Congresswoman Says Two Current Lawmakers Engaged In Sexual Harassment

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“In fact, there are two members of Congress, Republican and Democrat, who have been subject to review or have not been subject to review, but have engaged in sexual harassment.”

 

The sexual harassment and assault allegations against high-profile Hollywood producer Harvey Weinstein not only exposed the abusive environment in the industry but gave strength to victims of sexual abuse from all walks of life to name and shame other sexual predators.

At a House hearing on how to prevent sexual abuse, female members of Congress shared their experiences of sexual misconduct involving current lawmakers.

Rep. Jackie Speier (D-Calif.) told the panel that two current House members, a Republican and a Democrat, had engaged in sexual harassment.

“In fact, there are two members of Congress, Republican and Democrat, right now who serve, who have been subject to review or have not been subject to review, but have engaged in sexual harassment,” said Speier.

They included “propositions such as ‘Are you going to be a good girl?’ to perpetrators exposing their genitals, to victims having their private parts grabbed on the House floor.”

Speier added, “We do know that about $15 million has been paid out by the House on behalf of harassers in the last 10 to 15 years.”

However, she did not identify the lawmakers.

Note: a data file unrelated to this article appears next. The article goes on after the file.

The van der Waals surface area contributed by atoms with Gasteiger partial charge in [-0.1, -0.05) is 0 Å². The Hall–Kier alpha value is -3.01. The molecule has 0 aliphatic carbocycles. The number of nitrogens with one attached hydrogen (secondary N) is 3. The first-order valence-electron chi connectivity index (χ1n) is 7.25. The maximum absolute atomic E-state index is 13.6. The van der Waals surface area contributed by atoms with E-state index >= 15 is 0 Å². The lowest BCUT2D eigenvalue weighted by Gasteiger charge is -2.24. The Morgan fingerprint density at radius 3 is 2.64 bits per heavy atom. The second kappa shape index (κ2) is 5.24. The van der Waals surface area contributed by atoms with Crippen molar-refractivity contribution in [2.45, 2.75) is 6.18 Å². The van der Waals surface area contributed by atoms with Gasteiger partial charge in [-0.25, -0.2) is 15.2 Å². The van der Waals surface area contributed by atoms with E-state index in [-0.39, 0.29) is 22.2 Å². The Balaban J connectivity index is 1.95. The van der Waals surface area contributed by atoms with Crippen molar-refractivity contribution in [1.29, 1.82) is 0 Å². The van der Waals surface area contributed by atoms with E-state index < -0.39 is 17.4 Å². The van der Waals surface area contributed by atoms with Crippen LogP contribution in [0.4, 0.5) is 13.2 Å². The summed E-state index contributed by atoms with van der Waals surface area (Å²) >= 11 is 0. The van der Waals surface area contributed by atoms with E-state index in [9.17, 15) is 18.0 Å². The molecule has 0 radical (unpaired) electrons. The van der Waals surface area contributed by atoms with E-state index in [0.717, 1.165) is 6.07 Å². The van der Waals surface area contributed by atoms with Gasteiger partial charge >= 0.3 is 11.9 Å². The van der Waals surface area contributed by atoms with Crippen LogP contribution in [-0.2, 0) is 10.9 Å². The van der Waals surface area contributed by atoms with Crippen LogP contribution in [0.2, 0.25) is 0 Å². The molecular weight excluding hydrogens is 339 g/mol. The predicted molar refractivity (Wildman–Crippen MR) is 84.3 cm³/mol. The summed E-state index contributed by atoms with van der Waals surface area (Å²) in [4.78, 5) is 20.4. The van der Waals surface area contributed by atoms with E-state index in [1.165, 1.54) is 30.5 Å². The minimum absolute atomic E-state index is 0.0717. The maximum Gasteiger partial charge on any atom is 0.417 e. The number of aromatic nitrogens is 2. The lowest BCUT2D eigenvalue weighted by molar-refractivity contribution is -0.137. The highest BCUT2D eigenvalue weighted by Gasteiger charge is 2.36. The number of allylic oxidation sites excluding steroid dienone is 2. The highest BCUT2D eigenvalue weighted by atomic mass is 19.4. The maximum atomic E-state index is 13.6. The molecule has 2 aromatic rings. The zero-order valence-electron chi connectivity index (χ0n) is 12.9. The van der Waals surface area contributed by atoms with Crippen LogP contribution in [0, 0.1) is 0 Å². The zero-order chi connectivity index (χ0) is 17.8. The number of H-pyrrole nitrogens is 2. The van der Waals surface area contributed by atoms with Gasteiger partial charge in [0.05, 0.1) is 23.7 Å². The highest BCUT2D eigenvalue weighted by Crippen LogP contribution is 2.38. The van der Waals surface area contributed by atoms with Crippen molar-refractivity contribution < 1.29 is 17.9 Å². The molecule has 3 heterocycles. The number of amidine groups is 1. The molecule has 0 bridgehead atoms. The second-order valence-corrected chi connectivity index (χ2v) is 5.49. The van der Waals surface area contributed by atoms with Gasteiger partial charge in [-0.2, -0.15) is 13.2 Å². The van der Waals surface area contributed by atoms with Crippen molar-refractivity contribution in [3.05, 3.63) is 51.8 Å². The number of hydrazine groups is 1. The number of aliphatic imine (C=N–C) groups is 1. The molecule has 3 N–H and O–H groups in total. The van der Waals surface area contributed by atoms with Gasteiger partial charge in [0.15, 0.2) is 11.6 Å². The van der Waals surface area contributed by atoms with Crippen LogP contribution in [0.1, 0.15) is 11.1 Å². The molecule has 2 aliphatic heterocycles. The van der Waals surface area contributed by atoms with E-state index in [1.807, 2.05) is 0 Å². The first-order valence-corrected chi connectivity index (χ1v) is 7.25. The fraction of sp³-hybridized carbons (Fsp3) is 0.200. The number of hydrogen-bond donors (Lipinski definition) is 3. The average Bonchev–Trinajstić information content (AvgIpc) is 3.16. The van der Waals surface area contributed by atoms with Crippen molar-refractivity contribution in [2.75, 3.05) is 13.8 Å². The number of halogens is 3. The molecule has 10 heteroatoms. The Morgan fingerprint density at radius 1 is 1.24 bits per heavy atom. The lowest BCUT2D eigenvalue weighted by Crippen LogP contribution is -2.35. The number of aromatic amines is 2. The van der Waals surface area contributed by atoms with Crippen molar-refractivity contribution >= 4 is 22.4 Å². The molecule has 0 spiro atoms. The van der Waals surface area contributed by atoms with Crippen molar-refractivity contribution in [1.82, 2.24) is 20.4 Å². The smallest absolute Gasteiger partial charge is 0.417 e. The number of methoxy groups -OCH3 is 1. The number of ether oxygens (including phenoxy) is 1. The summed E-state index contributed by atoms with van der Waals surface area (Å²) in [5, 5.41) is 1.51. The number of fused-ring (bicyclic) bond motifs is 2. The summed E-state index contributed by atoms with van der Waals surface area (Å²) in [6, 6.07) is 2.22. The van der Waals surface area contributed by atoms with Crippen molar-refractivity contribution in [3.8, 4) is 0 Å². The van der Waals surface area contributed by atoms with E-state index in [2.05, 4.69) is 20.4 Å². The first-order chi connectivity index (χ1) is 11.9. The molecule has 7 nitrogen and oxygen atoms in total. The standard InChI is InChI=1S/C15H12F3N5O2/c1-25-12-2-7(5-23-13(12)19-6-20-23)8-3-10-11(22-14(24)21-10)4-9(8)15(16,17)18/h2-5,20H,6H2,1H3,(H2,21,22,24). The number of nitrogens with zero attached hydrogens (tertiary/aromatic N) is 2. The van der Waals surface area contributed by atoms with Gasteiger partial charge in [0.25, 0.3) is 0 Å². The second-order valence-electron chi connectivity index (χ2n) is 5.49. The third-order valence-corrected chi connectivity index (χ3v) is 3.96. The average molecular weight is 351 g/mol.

“I'm not at liberty to discuss those cases,” said Speier.

At the testimony, Rep. Barbara Comstock (R-Va.) said she also heard of a current congressman who had exposed himself to a young female staffer.

“This member asked a staffer to bring them over some materials to their residence. And a young staffer — it was a young woman — went there and was greeted with a member in a towel. It was a male, who then invited her in. At that point, he decided to expose himself. She left, and then she quit her job. What are we doing here for women right now who are dealing with someone like that?” Comstock asked.

Rep. Gregg Harper (R-Miss.) also called for an across the board training.

“I believe we need mandatory training, and probably everyone here would agree,” she said.

Last week, the Senate passed a resolution to require training to prevent sexual harassment. Democratic Sen. Amy Klobuchar (Minn.), a lead sponsor of that measure, said the next step was to make changes in how harassment complaints are handled.

“You wonder why there’s only 21 women in the Senate or why there’s no women running Hollywood studios or there’s hardly any women running major businesses. Well, when you have a work environment where people can’t get ahead without having to put out, that’s what happens,” said Klobuchar.

 

 

 

 

Spotlight, Banner: Reuters, Yuri Gripas

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